Instructional Learning Teams: A Case Study

Jonathan L. Brendefur, Brian Whitney, Roger A. Stewart, Joshua Pfiester, Julia Zarbinisky


Changing teacher practices to improve student learning is a challenge. For teachers’ practices to change, faculties within schools must build communities of practice. However, supporting teachers’ collaborative learning within a Professional Learning Team can be an elusive challenge. We found through the Instructional Learning Team (ILT) model of professional development that teachers have a focused model to make effective changes to their practice. ILTs promote school improvement by providing a process through which teachers collaboratively focus on sustained reflection about student learning tasks, instruction, and student work using the Japanese Lesson Study and critiquing their work using Newmann’s (1996) Intellectual Quality framework. We followed two teams of teachers over a semester and qualitatively examined changes in four elements of professional learning: shared ideas and values, focus on student learning, reflective dialogue, and deprivatization of practice. Through the ILT process all four elements of professional learning communities increased. This process of changing practice through examining instructional tasks, practices and student work has a direct impact on helping teachers move toward implementing the Common Core State Standards (CCSS).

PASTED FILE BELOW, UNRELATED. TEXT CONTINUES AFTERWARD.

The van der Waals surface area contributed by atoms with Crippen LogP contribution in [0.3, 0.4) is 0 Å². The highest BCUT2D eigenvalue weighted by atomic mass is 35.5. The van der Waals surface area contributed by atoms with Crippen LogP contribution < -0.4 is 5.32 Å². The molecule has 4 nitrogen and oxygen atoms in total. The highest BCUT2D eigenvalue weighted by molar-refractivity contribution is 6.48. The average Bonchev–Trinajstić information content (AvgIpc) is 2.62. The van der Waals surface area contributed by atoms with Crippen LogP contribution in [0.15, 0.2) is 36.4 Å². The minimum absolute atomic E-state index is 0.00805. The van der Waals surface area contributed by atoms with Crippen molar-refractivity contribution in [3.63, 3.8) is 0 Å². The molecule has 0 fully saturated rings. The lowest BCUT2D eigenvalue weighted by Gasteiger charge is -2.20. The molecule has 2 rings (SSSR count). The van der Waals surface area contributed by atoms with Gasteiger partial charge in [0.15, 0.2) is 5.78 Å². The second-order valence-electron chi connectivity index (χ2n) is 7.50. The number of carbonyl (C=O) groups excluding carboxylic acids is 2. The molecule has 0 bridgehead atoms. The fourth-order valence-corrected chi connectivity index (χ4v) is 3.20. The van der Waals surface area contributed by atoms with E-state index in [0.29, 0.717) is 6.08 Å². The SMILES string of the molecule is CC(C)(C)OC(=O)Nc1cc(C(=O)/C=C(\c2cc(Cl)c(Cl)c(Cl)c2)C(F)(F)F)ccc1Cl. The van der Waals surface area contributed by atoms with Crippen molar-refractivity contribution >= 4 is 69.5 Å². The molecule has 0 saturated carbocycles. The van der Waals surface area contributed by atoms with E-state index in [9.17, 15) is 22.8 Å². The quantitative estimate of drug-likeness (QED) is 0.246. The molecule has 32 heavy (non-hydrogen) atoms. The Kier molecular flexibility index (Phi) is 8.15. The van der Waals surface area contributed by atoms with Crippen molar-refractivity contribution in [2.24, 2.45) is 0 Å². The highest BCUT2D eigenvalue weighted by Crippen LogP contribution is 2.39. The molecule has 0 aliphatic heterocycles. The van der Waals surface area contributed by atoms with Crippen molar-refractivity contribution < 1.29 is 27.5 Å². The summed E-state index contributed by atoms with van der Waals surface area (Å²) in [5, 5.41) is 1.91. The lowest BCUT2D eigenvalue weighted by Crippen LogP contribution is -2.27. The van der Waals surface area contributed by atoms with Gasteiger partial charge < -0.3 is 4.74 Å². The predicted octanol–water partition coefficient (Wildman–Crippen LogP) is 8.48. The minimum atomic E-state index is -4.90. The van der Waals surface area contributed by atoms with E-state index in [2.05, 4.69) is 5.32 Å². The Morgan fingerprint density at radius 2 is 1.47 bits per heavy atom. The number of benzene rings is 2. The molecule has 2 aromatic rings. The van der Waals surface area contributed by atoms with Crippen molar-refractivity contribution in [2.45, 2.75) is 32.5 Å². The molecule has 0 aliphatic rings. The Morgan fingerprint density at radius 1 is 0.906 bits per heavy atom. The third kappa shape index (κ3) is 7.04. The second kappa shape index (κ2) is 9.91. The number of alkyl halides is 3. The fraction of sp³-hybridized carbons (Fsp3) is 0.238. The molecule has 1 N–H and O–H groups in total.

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Copyright (c) 2014 Jonathan L. Brendefur, Brian Whitney, Roger A. Stewart, Joshua Pfiester, Julia Zarbinisky

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Journal of Curriculum and Teaching ISSN 1927-2677 (Print) ISSN 1927-2685 (Online)  Email:

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